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If I set up an XP-based VPN server using the following instructions (I think this is a fairly standard method):

Will I be able to connect to the server from my Mac laptop (OSX 10.6) from a remote network and use the VPN tunnel to browse the web securely?

I would use this method to connect to the VPN from my Mac:

I would use the DynDNS support on my router to avoid problems with my dynamic IP address at home.

The reason I ask (and don't just try), is that I will first have to pick up an old windows laptop to act as the server. That's a good few hours drive away, so I don't want to do it only to find out it won't work. Most of the articles about this topic focus on connecting from a remote machine to access files on your home network etc. I don't care about that - just want to tunnel web traffic.

My motivation is that I want to be able to use the wireless network at my university without crazy restrictions on the sites im visiting. I know VPN connections are allowed because I connect to my office VPN from university all the time.

Thanks in advance.

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up vote 2 down vote accepted

I am not sure how well those instructions will work but to me a VPN sounds like a lot of complication. You can easily solve this problem using just a simple SSH server. Lifehacker has a nice guide explaining the steps.

Essentially you set up a ssh tunnel between your Mac laptop and a SSH server at home:

ssh -ND 9999

Then set up your browser to use a local SOCKS proxy server. So in Firefox something like this:


You will still need to pick up your other laptop to act as a server, unless you already have SSH access to a different server, but this should be much simpler to setup than a full out VPN.

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Cooool. I actually have SSH access to a Dreamhost server. I will see if that works. That would save me from using my home bandwidth. – ev. Sep 26 '09 at 3:22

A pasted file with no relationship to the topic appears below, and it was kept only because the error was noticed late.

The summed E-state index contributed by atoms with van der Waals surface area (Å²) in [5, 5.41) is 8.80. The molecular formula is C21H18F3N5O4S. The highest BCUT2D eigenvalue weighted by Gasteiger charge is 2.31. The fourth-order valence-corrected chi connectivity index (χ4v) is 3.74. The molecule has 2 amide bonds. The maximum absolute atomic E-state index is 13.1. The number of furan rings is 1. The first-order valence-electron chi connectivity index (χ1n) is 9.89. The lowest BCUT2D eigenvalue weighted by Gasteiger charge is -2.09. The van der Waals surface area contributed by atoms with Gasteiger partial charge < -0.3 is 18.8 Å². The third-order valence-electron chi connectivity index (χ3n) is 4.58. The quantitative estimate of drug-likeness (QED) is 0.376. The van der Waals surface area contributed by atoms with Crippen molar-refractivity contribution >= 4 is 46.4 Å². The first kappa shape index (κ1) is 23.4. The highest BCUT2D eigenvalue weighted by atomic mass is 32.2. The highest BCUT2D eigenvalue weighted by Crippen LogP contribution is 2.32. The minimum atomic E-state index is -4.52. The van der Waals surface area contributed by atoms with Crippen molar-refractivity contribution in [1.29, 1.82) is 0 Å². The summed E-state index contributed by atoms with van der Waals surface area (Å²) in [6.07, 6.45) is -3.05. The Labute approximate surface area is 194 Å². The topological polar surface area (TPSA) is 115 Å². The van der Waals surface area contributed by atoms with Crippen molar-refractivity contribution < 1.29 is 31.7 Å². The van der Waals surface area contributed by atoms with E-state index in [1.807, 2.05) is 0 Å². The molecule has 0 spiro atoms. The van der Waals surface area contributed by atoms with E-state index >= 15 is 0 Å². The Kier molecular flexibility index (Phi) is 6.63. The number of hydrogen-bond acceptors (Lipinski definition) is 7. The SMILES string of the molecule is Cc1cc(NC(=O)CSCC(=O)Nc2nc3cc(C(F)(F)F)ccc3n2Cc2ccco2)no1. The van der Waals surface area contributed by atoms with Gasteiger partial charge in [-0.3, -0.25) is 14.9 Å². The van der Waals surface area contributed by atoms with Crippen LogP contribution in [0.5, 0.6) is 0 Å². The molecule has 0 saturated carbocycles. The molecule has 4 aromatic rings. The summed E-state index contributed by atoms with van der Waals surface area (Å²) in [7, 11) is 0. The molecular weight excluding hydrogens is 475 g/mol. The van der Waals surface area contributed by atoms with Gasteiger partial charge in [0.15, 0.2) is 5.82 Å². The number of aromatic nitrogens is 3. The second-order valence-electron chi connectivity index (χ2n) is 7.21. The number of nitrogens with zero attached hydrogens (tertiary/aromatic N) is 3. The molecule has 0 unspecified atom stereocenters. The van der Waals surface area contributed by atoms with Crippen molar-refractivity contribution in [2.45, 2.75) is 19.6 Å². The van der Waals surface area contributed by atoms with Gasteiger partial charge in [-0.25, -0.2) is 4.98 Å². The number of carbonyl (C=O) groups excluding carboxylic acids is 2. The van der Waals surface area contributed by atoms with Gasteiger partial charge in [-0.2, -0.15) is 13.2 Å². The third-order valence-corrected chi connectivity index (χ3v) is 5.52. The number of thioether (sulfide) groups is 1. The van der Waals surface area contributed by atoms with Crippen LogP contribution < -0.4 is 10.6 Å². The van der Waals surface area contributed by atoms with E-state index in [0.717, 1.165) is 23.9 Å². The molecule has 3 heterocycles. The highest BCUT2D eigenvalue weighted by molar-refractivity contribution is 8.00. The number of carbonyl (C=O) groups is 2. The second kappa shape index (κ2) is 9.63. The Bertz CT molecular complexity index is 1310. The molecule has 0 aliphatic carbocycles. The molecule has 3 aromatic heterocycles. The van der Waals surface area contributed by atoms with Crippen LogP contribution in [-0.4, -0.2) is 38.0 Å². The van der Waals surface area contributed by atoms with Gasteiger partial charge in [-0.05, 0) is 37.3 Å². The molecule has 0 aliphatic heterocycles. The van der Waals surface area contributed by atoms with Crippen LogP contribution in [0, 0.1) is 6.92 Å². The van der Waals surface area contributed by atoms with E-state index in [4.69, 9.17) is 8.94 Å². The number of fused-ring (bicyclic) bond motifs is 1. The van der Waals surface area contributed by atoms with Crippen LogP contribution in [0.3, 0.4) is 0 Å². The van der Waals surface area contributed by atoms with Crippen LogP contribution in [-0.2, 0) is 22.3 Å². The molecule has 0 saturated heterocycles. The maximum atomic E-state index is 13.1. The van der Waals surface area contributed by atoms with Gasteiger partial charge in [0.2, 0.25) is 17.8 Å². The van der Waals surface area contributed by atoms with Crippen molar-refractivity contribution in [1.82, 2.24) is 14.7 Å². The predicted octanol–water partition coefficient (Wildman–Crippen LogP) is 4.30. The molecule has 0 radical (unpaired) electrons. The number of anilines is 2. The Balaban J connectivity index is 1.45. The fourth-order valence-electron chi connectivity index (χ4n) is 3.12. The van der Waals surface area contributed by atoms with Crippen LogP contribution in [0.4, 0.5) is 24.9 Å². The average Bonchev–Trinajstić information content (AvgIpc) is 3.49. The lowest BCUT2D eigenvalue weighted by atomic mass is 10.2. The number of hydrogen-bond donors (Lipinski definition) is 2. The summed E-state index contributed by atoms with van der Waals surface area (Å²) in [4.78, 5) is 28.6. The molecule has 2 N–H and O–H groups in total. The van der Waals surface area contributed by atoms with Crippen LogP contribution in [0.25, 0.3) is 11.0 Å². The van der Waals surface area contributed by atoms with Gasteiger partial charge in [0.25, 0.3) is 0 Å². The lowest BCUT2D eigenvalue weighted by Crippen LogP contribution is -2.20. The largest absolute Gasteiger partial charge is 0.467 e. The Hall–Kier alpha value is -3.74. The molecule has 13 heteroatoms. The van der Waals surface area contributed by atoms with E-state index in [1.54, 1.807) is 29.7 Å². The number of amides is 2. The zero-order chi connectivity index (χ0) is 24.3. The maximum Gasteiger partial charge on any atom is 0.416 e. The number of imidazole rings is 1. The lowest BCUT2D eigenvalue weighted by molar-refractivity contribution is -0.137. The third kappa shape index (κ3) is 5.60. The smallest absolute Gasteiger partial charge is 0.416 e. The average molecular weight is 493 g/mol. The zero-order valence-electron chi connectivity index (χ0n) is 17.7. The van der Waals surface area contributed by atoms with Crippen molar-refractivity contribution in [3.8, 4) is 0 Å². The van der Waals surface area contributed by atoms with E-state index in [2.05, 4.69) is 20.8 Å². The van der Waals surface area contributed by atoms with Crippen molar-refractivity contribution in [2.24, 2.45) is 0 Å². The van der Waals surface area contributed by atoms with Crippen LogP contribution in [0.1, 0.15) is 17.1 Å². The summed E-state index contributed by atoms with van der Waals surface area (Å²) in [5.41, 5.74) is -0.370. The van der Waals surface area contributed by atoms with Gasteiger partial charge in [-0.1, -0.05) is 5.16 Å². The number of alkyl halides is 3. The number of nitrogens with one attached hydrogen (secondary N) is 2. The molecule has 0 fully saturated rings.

Awesome! It worked with my dreamhost account, and would you believe that it is faster than connecting directly to most web servers from my ISP. I guess Dreamhost has a better path to my country than most American servers. I can tell it is working: set up the SOCKS proxy in Firefox but not Safari. When I go to a "show me my IP" website using both browsers, I get different IP addresses. Thanks so much! Such a simple solution. – ev. Sep 26 '09 at 3:28
This is what I use, too. In Windows you can use MyEntunnel to set up the tunnel and keep it open at all times, and then I use FoxyProxy to send some websites through the tunnel and leave others in the clear. – endolith Nov 2 '09 at 15:18
And I have my Tomato router set up as the SSH server, so it only has to bounce off that instead of going inside my LAN to a computer and then back out to the Internet. – endolith Nov 2 '09 at 15:20

Okay. So having taken on board the suggestions of the other answers, I did some more research and ended up with this solution:


  • Get a domain hosting account with ssh shell access (e.g. dreamhost)
  • Set up key based authentication
  • Add a command line alias:
    ssh-tunnel='ssh -N -v -D 8080'
  • Run ssh-tunnel from a local shell.
  • Install the SwitchProxy Firefox extension and configure it to use as a Socks v4 proxy.
  • Test your setup.
  • Since we used the verbose (-v) flag, you should see connection information in the tunnel's shell output.

Granted it is only useful for people with access to an SSH server somewhere, but for me it is just PERFECT! Thanks so much.

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A slightly different solution to the simple SOCKS proxy is to set up Apache (or whatever) at home and use it as a proxy server. You would also need an SSH server setup at home as well. When you want to use your proxy server, SSH into your home server with a local port forwarded (e.g. 8888). Then set your HTTP proxy server attribute to be http://localhost:8888 in whatever application you want to use it.

The reason to use this approach over the SOCKS approach is that I have found more applications can use an HTTP proxy server rather than a SOCKS proxy server. Your usage may vary, of course, and so the simpler SOCKS proxy may be good enough (and if you really want to stop at just browsing, it probably is good enough).

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